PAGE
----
Be Flexible and Realistic.
Use conservative monetary calculations. Make sure you have a little extra money to work with, just in case. In the San Francisco home buying market, anything can happen between contract acceptance and closing. It could be the inspections reveal areas of concern that the seller in unwilling to fix (and that you are okay taking on) or repair costs are higher than the amount negotiated in the contract.
OR, the interest rate changes before you have locked in your rate, affecting the necessary down payment and closing costs. Your real estate consultation (myself or someone else), will strive to tie up loose ends as quickly as possible, but remember that nothing is perfect.
Most buyers feel a bit overwhelmed when taking on a mortgage and the responsibilities of a new home. I’ve seen many buyers get angry when it seems like the cost just keeps going up.
(Of course, if you are too financially conservative, you won’t be able to become a San Francisco homeowner. Be smart but be realistic. If you are waiting for 20% down, a year’s worth of income reserves, and the ability to afford a 30–year, fully-amortized loan, you may be waiting forever! Not to mention, that this is not the best long-term wealth-building approach but that’s another story! For now, just think about having great credit, 5–10% down payment, and at least 3 months of savings in reserve.)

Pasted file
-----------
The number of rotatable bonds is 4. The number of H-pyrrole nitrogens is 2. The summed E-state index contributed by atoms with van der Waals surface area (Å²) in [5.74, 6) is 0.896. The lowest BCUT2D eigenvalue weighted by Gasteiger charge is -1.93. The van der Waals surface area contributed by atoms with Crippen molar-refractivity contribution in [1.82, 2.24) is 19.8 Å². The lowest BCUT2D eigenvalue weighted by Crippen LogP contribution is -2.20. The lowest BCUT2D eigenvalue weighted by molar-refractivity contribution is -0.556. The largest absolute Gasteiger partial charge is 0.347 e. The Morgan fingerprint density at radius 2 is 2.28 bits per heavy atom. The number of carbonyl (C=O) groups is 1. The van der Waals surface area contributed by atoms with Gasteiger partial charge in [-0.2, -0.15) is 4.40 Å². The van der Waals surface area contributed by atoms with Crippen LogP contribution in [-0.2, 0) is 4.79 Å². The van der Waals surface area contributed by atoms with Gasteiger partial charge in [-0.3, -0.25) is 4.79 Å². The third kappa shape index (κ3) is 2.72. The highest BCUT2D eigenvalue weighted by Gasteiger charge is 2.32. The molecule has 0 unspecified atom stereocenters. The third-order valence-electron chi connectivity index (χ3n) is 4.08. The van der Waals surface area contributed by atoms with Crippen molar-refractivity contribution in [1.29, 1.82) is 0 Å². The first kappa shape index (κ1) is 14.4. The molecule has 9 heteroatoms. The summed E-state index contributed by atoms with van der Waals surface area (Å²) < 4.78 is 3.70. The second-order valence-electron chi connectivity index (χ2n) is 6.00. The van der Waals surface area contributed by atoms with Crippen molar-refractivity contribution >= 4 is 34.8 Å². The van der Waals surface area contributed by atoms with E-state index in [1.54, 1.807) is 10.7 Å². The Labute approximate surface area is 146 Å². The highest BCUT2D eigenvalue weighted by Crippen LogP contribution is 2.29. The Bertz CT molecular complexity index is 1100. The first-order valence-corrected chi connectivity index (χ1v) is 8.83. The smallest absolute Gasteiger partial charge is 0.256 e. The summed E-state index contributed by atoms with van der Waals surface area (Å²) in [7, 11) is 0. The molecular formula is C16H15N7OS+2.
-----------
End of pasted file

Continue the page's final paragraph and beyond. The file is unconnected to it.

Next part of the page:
Anger is caused when reality doesn’t match expectation. If you anticipate potential pitfalls and extra costs in advance and keep your expectations in check, you won’t need to get angry. You will hope for the best, prepare for the worst. In fact, the process will likely go more smoothly than you expected.
You’ll notice how I over-estimate the potential problems for just this reason. Your transaction may be seamless, but just in case, you’ll be ready to tackle any issues that arise!
(The same holds true for escrow time lines. Please, for your own sake, do not schedule the movers for the day of close or even the next day! Put wiggle room in your calendar for unforeseen events. There are many, many people involved in your home purchase who can potentially cause a delay. It’s not the end of the world when you’ve planned for a delay. It can feel like it when you’ve lost an unrefundable moving deposit!)